It has been eight years since General Pervez Musharraf first woke up to the need for political legitimacy to bolster his military rule. It turns out that he need not have worried, what with the history of America’s support for military dictators in Pakistan, and the ‘war on terror’ raging along the northern border. While that alone was enough to keep him entrenched in power as Pakistan descended into the maw of extremism and internal conflict, there was always the mild irritant of the need to ‘return to democracy’.
Gen Musharraf nonetheless remains the West’s (read: the US) “best option” in a nuclear Pakistan besieged by extremists, even as at home he is largely viewed as an American stooge. His ratings have hit rock-bottom in the wake of a series of difficulties: military operations in the restive tribal areas bordering Afghanistan, suppression of the insurgency in Balochistan with bombs, a spate of suicide bombings (38 in the first nine months of this year, killing more than 350), and constitutional and judicial crises erupting from increasingly desperate bids to cling to power.
Against the backdrop of the presidential and parliamentary elections currently slated for early October, the general’s choices of ways to stay in command have shrunk to a single option: seek reconciliation with popular political forces, something he was loathe to do all along. But to do this, Gen Musharraf has to allow concessions that would considerably weaken his position vis-à-vis the political opposition. The alternatives – to fall back on the unpopular ruling party that opinion polls say will be routed in the upcoming elections, or to impose a state of emergency or martial law – would only bring him face to face with the nightmare of illegitimacy once again. In a country riding high on judicial and media activism, and fed up with the insecurity that comes with fighting someone else’s war, no referendum is going to keep Gen Musharraf afloat this time. Nor, for that matter, will a state of emergency or martial law quiet the media or lock up the judiciary. It is not much fun being Pervez Musharraf these days.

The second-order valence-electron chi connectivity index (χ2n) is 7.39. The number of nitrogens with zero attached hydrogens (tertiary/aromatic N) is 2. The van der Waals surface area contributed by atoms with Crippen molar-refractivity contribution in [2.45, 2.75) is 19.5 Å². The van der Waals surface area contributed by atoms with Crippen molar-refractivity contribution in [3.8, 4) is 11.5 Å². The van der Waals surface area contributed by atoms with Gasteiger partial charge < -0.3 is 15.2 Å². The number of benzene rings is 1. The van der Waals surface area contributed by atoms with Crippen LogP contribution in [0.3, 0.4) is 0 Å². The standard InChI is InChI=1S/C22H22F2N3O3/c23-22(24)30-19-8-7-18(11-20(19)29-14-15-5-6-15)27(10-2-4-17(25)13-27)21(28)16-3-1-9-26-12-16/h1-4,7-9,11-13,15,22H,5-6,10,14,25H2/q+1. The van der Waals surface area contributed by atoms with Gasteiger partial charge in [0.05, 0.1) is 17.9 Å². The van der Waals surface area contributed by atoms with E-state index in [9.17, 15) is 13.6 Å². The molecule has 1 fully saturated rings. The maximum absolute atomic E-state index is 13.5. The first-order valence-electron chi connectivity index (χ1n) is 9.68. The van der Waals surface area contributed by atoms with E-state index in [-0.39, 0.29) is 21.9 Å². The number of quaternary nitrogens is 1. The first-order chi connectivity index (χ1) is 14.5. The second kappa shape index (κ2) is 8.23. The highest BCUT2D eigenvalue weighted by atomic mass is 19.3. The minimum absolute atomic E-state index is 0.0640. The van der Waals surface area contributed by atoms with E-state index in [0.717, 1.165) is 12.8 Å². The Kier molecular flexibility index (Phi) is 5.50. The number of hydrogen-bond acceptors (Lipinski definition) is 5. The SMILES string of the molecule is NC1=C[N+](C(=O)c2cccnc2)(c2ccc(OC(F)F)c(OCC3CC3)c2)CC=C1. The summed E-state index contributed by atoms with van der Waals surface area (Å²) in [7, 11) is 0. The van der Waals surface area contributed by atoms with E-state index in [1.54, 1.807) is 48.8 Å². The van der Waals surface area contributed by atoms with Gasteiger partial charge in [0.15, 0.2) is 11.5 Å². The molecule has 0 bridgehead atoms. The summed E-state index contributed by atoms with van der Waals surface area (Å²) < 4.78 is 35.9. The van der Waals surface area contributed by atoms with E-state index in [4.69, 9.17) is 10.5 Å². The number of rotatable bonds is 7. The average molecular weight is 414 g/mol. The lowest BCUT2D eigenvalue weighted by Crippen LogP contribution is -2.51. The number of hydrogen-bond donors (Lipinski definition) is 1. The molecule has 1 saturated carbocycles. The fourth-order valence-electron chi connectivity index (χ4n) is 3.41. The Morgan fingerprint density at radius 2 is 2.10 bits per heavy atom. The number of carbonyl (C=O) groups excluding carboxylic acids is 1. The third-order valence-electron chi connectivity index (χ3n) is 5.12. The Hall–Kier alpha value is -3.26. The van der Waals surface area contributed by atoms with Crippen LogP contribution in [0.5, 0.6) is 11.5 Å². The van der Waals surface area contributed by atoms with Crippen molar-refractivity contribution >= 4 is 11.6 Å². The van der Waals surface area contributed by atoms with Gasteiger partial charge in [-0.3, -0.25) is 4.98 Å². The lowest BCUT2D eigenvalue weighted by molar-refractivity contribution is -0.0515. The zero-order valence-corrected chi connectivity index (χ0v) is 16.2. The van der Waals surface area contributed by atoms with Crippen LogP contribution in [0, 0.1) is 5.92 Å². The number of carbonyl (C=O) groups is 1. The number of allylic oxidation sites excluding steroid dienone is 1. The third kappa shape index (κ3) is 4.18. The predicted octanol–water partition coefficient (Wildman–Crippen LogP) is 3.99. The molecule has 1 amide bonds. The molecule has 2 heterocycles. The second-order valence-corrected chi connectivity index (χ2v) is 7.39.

Following the 2002 elections, the two-thirds majority that Gen Musharraf needed to amend the Constitution was readily provided by a combination of the ruling Pakistan Muslim League (Q), comprised largely of defectors from Nawaz Sharif’s party, and the religious parties. This allowed the general to stay simultaneously as president and chief of army staff – until now. Gen Musharraf’s dual role has been particularly helpful to the US’s push for a security agenda in the region following the attacks of 11 September 2001.
But now Washington, DC wants both Musharraf and democracy in Pakistan, which means Musharraf sharing power with mainstream political forces that are more in tune with a liberal vision for Pakistan. As such, the general is required to doff the uniform and seek re-election as president, a constitutional condition with which he has agreed to comply. The problem is that, since his support comes largely from a military constituency that wants to keep the army in power, he cannot simply do away with the uniform, even though he is due for retirement in November. As such, being a head of state without havingt he clout of a chief of army staff would reduce the general to a lame-duck president.